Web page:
A great challenge, with payoff as “listenability,” is to phrase the melody just the same as a singer would sing it. That means putting the melody notes in very certain places, and filling the spaces between with good sounding notes that allow a smooth roll. With enough trial and error, and using the index for melody notes, it worked out. To me this level of detail is the gold standard of creating banjo breaks. We always have the choice to approximate the melody and not worry about every note and its placement. But the “playing the words” tradition championed by my heroes Earl Scruggs and John Hartford keeps the bar high, and I don’t want to slack on the gold standard.
The IBMA Awards Show
At this writing, the show is a very special and very recent memory. By the time you read it, you may have heard it on one of the 300 radio outlets, including Sirius XM Radio. Just guessing, but it might have been the most-heard bluegrass broadcast in history. It was certainly exciting to be a co-host and play three songs with Hot Rize, especially backing the two Hall of Fame inductees, the Dillards and the three surviving members of the Lonesome Pine Fiddlers: Bobby Osborne, Melvin Goins and Paul Williams. Yes, it’s on YouTube.
I take some pleasure in having been the one to dream of having these two groups perform at the show, despite the longstanding tradition that Hall of Fame members don’t play on the night they’re inducted. I guessed (correctly it turned out) that all the inductees would be glad to participate. They are lifelong performers, after all! In particular, the Lonesome Pine guys are all (though in their 70s) in top form, and showed us some inspired singing, each taking a verse of Pain in My Heart and nailing the trio besides. What an honor to play behind those guys! Backstage I suggested to Bobby and Paul that they try to twin a solo on harmony mandolins, and they obliged with a very tuneful duet. Being on stage with the four original Dillards (whom I first saw in 1964) was also a special moment, singing their classic Old Home Place.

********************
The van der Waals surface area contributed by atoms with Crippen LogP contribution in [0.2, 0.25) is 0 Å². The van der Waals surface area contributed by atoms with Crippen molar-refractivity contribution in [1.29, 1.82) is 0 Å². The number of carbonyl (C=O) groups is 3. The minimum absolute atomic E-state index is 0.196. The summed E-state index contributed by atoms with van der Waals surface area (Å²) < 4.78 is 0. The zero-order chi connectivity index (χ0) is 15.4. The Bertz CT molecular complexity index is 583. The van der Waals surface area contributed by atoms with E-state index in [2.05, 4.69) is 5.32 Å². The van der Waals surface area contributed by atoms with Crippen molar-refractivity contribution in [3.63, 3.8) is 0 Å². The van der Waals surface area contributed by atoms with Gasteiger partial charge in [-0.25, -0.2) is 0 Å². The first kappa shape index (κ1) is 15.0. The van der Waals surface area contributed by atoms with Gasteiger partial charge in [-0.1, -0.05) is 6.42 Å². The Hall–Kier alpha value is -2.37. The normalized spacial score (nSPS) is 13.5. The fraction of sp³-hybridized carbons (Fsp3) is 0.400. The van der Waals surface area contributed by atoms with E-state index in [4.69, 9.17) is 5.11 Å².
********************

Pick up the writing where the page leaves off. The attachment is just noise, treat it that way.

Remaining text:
The one Hot Rize number we got to do was a band standard Untold Stories, selected because our co-host, Kathy Mattea, just happened to have a major country hit with it a few years after our bluegrass-scale hit. Only one little problem. We do it in F and she does it in A.
A modulation from F to A would be pretty weird. We decided to lower our section by a half step, F down to E. Now the modulation would be a pretty common one, E to A… right in the middle of the first full break! It’s the one I start, and then the instant I’m done with a big E note, Bryan jumps in in the key of A. Kathy sings, the harmony is now a trio with Nick singing the third part, and we finish in A. It sounds good and is easy enough to say, but for me there’s a block when altering a Hot Rize song so dramatically. I’ve probably played Untold Stories 500 or so times. And so I probably put in about three hours of practice over two days just on that song, to make sure to undo some of my muscle and sonic memory of how the song goes.
And the happy ending is: I did fine. So glad to represent us banjo players in some fashion on the year’s most listened-to bluegrass program, heard worldwide!
Thanks to Brian Ford for the tab of Church Street Blues.